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Unformatted text preview: What is Morphology? Linguistics 101 P. & P. Houghton Spring 2009 1 What is Morphology? Now that we know about sounds, through our study of phonetics and phonology, we are ready to look at the next level up. What happens when we combine phones to form bigger units? What are those bigger units? Phones can combine to form pieces of words which have a meaning . Sometimes, a word cannot be broken down into any more pieces – like the word cat . Sometimes, a word can be broken down into pieces; for instance, cats can be broken into cat and-s . You could conceive of breaking cat into more parts, like ca and t – but neither of those bits would mean anything by itself. The smallest piece of a word that has a meaning is called a morpheme . Words are made up of at least one morpheme, but some words are made up of lots of morphemes; for example, antidisestablishmentarianism is made up of seven morphemes: anti- , dis- , establish ,-ment ,-ari ,-an ,-ism . Notice that none of these pieces of the word can be broken into any smaller bit; for example, even though anti- looks like it could be broken into ant and i , both of which are words of English, the word ant and the pronoun i (normally written I ) have nothing to do with the morpheme anti- . Morphemes do not just contribute bits of sound to a word, they also are contributing meaning. A morpheme is a little bundle of sound and meaning, which can be used as a building block to form bigger words. Morphology is the study of morphemes, and how they pattern. Each human language uses a huge number of different morphemes in order to express various ideas. Speakers need to keep track of all these morphemes – what they mean, how they sound, and how they can be combined with other morphemes. Every morpheme that a speaker knows is kept in her mental dictionary, called the lexicon . The lexicon is a listing of every morpheme, containing all the important information that is necessary to understand what the morpheme means and how it is used. 1.1 Types of morphemes In fact, there are many different kinds of morphemes. The lexicon makes sure to catalog, for each entry, what type of morpheme it is. There are three sets of features to consider when assessing which flavor of morpheme you’re dealing with: Is it a root or an affix? Is it free or bound? Is it functional or lexical? Linguistics 101 What is Morphology? Roots and Affixes Whether a morpheme is a root or an affix depends on how it connects with other mor- phemes. For example, happy is a root , because other morphemes can be attached to it – as in unhappy , happiness , or unhappiness . On the other hand, un- and-ness are affixes , because they are being attached to the root. It is generally the case that roots can occur by themselves and affixes cannot, though this isn’t always the case, as we’ll see in the next contrast....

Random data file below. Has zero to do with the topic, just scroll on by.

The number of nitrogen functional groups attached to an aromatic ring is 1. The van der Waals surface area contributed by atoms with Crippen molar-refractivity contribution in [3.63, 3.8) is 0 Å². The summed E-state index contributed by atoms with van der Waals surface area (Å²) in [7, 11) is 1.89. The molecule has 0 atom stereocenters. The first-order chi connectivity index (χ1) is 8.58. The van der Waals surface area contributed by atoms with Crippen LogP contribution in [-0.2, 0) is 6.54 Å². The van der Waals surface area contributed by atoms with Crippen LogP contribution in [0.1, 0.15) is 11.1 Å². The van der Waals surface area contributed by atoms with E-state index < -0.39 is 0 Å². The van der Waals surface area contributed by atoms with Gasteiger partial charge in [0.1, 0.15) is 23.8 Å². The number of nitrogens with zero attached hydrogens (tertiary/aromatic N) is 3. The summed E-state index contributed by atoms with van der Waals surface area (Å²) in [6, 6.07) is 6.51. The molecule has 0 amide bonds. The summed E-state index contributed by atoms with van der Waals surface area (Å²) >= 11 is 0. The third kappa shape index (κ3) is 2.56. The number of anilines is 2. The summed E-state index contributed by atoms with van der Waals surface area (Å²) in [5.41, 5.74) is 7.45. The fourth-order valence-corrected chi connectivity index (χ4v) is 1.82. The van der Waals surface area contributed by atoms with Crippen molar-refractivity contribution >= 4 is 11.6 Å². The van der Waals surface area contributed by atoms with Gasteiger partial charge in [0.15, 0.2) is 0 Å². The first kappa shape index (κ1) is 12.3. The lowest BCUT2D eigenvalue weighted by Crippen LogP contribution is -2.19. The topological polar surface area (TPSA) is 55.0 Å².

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- Fall '11
- Morphology, Synthetic language